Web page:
Rebirth and subsequent decline
In 1887, Harshaw was reinvigorated when Tucson resident James Finley purchased the Hermosa mine for $600. In addition to the rebirth of the mining industry, 1887 also saw the end of Apache raids in the area. The last recorded raid took place that year when 20 Indians raided Harshaw, resulting in the death of one man in an area mine.
As of 1891, Harshaw was connected to the Arizona and New Mexico Railway lines, and had mail service three days a week. It still housed seven businesses, as well as a school and a hotel. In addition, David Harshaw's initial reason for coming to the area was still very much a factor in its use, as the land was noted for its exceptional grazing, and stock raising was second only to mining in area industries. The Hardshell Mine that David Harshaw discovered in 1879 and sold to R. R. Richardson began to produce silver in 1896, further spurring the town's growth. This smaller incarnation of the town continued until just around the start of the 20th century when the market price of silver declined, and mine owner James Finley died in 1903, closing the Hermosa mine again. Most residents left the town and the post office closed on March 4, 1903.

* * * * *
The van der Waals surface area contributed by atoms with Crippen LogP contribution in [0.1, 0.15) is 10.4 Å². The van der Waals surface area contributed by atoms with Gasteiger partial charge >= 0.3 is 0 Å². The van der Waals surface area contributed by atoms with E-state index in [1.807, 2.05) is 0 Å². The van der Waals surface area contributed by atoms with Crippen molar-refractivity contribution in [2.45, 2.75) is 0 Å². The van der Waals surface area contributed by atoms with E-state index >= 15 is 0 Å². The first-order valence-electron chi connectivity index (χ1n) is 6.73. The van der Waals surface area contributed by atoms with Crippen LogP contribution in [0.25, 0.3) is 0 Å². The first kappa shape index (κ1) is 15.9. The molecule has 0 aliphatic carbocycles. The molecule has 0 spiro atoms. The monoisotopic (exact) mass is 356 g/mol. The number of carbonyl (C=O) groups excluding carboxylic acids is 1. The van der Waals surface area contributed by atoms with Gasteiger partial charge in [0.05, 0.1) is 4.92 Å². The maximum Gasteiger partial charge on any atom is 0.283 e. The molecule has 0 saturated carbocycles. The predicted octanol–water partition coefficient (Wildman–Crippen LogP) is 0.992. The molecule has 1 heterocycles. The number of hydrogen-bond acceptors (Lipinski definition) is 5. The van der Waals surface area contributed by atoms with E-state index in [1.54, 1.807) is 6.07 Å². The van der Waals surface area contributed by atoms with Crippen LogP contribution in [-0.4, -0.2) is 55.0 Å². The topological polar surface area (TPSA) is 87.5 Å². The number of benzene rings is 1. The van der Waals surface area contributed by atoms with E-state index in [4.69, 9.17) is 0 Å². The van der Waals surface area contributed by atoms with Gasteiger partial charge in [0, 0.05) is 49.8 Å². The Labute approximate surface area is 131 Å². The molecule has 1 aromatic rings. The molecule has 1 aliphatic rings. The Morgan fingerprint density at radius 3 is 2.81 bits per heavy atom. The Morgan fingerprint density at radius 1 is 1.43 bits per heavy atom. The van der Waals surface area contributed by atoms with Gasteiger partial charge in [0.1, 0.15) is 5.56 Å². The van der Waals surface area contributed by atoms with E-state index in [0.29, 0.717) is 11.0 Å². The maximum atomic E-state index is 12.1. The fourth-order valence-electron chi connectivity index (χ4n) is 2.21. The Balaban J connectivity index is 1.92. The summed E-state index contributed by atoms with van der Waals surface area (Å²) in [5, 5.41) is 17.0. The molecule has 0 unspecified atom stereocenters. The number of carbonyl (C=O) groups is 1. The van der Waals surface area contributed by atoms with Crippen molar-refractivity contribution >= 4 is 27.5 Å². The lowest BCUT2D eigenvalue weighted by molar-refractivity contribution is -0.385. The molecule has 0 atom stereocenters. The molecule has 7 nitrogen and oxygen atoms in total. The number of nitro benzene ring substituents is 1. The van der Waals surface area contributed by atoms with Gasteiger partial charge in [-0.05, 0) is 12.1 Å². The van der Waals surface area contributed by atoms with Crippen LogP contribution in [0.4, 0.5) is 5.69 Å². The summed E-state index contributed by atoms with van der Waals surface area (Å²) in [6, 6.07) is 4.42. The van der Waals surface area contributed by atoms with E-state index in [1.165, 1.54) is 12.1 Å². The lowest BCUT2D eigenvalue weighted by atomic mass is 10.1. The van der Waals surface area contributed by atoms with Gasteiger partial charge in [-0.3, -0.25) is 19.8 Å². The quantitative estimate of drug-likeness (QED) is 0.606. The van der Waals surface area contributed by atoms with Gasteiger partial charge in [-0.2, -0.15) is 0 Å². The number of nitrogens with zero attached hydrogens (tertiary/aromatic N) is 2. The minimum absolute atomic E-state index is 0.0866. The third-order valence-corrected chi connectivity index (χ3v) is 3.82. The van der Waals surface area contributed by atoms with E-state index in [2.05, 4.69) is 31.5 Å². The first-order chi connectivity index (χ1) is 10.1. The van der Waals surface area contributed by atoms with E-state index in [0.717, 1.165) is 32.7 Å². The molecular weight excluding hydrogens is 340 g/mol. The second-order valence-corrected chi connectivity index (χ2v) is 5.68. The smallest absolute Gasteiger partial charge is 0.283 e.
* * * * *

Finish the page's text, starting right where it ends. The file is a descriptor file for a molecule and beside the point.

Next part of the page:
Despite a dwindling population, Harshaw gained some notice in 1906 when it was reported by the national press that Ben Daniels, one of Theodore Roosevelt's Rough Riders, was arrested for fraud associated with selling a Harshaw district mine to a business associate for $800, even though Daniels had no ownership of the property.
In May 1929 when a forest fire swept through the Patagonia Mountains, Harshaw was reportedly down to 50 residents, all of whom were forced to evacuate, along with residents of other nearby mining camps. On May 13, 1929, after four days, and the burning of 15,000 acres (61 km2; 23 sq mi), the fire was contained, and the blaze was extinguished just in time to spare Harshaw from destruction as it had been directly in the path of the fire.
The town again saw activity between 1937 and 1956 when the Arizona Smelting and Refining Company (ASARCO) worked the Flux and Trench mines located nearby, and tapped into the region's non-silver ore. After 1956, when ASARCO left, Harshaw returned to its status as a ghost town.